Engineers call for cautious, scientific approach to CSG
THE head of the national engineers' peak body has called for a cautious, scientific approach to coal seam gas development in New South Wales, in line with the state's Chief Scientist's recommendations.
Engineers Australia president Dr Marlene Kanga said Chief Scientist and Engineer Mary O'Kane's interim report highlighted a number of key issues which needed to be addressed.
The interim report recommended the state government implement a "world class" regulatory regime that would send a message to CSG companies that "compliance will be rigorously enforced".
Dr Kanga said it showed there was a need for more science on the facts of the growing industry, especially on the environmental impacts of CSG.
While she said there were positives and negatives, engineers needed to be part of informing communities about the impacts and what was being done to safeguard the environment.
Her comments come after Federal Industry Minister Ian Macfarlane called for more action to open up CSG reserves in NSW, labelling it his most urgent priority.
It also follows admissions by Metgasco chairman Nick Heath last week that the firm, which hopes to expand operations in the Northern Rivers, plans to drill through aquifers to access gas.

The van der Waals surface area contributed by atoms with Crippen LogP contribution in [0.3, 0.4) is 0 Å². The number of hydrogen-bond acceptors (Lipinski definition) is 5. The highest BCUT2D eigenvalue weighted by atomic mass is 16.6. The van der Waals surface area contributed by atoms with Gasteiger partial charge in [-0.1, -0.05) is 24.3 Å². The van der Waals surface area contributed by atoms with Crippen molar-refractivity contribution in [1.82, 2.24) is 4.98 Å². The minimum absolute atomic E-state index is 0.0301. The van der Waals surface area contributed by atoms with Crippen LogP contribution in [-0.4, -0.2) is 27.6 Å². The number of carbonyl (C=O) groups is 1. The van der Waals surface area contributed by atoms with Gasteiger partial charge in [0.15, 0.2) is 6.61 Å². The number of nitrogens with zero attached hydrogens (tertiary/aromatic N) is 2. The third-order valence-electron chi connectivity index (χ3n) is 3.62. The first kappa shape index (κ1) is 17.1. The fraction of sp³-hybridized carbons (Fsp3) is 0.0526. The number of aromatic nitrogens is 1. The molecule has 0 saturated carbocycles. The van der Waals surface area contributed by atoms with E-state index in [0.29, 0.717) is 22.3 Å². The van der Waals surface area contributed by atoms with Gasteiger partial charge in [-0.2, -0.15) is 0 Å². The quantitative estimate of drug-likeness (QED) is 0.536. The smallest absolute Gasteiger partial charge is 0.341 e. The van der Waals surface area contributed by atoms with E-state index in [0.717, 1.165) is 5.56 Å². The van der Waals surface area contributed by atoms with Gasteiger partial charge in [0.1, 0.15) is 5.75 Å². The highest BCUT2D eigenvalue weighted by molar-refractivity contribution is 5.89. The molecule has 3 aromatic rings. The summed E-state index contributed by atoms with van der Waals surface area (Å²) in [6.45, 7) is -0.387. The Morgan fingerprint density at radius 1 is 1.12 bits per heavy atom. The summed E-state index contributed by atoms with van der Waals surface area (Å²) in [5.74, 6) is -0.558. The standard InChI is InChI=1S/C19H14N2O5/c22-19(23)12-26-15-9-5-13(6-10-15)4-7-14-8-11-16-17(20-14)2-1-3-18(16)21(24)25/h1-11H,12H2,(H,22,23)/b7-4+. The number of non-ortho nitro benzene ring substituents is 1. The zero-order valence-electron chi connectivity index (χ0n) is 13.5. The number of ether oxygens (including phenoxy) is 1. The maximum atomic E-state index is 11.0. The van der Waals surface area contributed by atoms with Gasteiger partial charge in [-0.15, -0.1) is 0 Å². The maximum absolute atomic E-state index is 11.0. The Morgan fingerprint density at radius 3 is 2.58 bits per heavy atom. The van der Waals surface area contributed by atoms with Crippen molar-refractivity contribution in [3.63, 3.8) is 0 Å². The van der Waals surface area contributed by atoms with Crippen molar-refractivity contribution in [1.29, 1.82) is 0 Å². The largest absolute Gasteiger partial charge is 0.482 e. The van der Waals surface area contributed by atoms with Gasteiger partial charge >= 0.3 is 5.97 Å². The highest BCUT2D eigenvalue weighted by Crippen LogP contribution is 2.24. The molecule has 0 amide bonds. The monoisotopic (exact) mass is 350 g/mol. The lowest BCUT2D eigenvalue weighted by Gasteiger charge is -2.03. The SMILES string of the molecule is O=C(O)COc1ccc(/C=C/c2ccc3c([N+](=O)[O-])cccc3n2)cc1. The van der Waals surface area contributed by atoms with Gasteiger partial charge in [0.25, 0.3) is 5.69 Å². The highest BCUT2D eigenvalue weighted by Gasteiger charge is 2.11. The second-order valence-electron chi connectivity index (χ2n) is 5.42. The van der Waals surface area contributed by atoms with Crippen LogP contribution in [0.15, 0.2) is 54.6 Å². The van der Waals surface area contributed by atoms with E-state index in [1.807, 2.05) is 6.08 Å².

He said while the company did plan to drill through water aquifers, the community could be confident such plans would be strictly regulated.
While Ms Kanga declined to comment on the effects of drilling through aquifers, she said the Chief Scientist's report pointed to a "more rigorous regulatory approach".
"At the moment, environment impacts are assessed on a case by case basis, and I think it's very important to address the impact as a whole on the environment," she said.
Dr Kanga also said recent revelations the state government planned to change references to "coal seam gas" to "natural gas from coal seams" did not address the key issues.
She said changing the term used in government would not change what the process actually was, and engineers involved needed to ensure the community knew about the reality of such operations.